This slim novel strikes a strong chord. Clayton Byrd revels in playing the blues harp (harmonica) with his grandfather, Cool Papa Byrd, and other blues musicians in New York City’s Washington Square Park, and he longs to play his own solo: “Twelve bars. That was all.” Cool Papa is Clayton’s favorite relative and ally, and his sudden death throws Clayton into an emotional spiral, especially as his mother’s unresolved feelings toward her father cause her to sell off his possessions. Newbery Honor–winner Williams-Garcia (One Crazy Summer) creates a memorable cast and sketches complex, nuanced relationships, especially between Clayton and his mother, contrasting Clayton’s closeness with his grandfather to the complicated absence of Clayton’s own father. Clayton’s grief causes dustups at school and church, and the stakes and tension rise considerably as Clayton meets a band of teenage subway performers, who get him to join their show then steal his grandfather’s treasured hat. It’s a holistic portrait of a family in pain, a realistic portrait of grief and reconciliation, and a reminder that sadness and loss are wrapped up in the blues. Ages 8–12. (May)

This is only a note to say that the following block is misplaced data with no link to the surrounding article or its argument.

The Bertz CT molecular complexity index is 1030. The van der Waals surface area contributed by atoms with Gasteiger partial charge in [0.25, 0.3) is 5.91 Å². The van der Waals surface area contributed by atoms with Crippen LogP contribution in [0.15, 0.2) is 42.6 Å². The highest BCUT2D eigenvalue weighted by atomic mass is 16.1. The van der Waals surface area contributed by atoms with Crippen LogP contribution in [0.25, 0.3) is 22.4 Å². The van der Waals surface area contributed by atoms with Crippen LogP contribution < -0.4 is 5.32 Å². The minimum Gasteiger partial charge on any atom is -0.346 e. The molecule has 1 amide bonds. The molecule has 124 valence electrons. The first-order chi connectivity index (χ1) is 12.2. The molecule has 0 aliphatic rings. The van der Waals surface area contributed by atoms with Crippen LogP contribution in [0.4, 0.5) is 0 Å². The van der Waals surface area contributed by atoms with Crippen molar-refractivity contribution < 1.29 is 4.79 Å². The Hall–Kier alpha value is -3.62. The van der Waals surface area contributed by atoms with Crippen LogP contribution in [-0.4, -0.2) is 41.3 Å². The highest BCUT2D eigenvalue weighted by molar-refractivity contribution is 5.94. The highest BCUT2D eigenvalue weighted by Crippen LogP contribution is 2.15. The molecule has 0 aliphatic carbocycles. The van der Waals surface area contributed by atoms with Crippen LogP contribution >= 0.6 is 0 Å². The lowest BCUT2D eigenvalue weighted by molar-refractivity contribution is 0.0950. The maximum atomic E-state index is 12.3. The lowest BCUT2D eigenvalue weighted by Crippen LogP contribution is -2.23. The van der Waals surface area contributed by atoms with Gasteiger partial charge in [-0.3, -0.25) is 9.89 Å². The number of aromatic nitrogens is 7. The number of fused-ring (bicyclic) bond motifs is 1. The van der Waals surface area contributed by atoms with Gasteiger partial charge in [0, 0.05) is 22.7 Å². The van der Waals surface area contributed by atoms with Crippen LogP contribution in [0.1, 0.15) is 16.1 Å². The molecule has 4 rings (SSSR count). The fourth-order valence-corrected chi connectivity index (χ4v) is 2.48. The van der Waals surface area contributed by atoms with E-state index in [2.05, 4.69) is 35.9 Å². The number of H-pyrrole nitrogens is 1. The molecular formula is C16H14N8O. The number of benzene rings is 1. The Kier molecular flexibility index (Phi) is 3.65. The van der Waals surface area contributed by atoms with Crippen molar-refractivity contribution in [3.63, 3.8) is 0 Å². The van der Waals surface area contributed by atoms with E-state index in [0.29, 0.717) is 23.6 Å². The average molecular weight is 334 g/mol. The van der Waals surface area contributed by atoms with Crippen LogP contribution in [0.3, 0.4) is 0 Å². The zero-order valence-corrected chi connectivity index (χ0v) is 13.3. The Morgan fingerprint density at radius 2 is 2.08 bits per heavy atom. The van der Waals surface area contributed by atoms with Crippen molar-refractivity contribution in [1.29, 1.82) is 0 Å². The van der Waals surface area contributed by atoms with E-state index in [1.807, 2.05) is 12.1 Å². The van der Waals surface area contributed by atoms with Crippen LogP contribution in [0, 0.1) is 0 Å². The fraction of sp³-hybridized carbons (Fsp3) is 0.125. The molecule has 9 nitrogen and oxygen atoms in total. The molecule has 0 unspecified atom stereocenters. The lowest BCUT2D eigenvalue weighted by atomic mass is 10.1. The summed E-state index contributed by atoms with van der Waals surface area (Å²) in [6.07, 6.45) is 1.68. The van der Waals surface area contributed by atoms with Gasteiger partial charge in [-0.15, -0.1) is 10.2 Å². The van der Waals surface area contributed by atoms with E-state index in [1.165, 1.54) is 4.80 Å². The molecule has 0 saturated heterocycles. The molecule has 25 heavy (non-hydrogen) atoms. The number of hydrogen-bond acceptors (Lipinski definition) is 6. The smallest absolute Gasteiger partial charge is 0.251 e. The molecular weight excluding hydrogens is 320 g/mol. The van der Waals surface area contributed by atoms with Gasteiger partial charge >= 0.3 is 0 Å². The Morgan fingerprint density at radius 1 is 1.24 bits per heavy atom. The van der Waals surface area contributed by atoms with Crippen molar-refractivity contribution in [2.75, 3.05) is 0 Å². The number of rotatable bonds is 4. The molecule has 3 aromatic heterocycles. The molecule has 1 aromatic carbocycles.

Reviewed on: 04/03/2017 Release date: 05/09/2017 Genre: Children's
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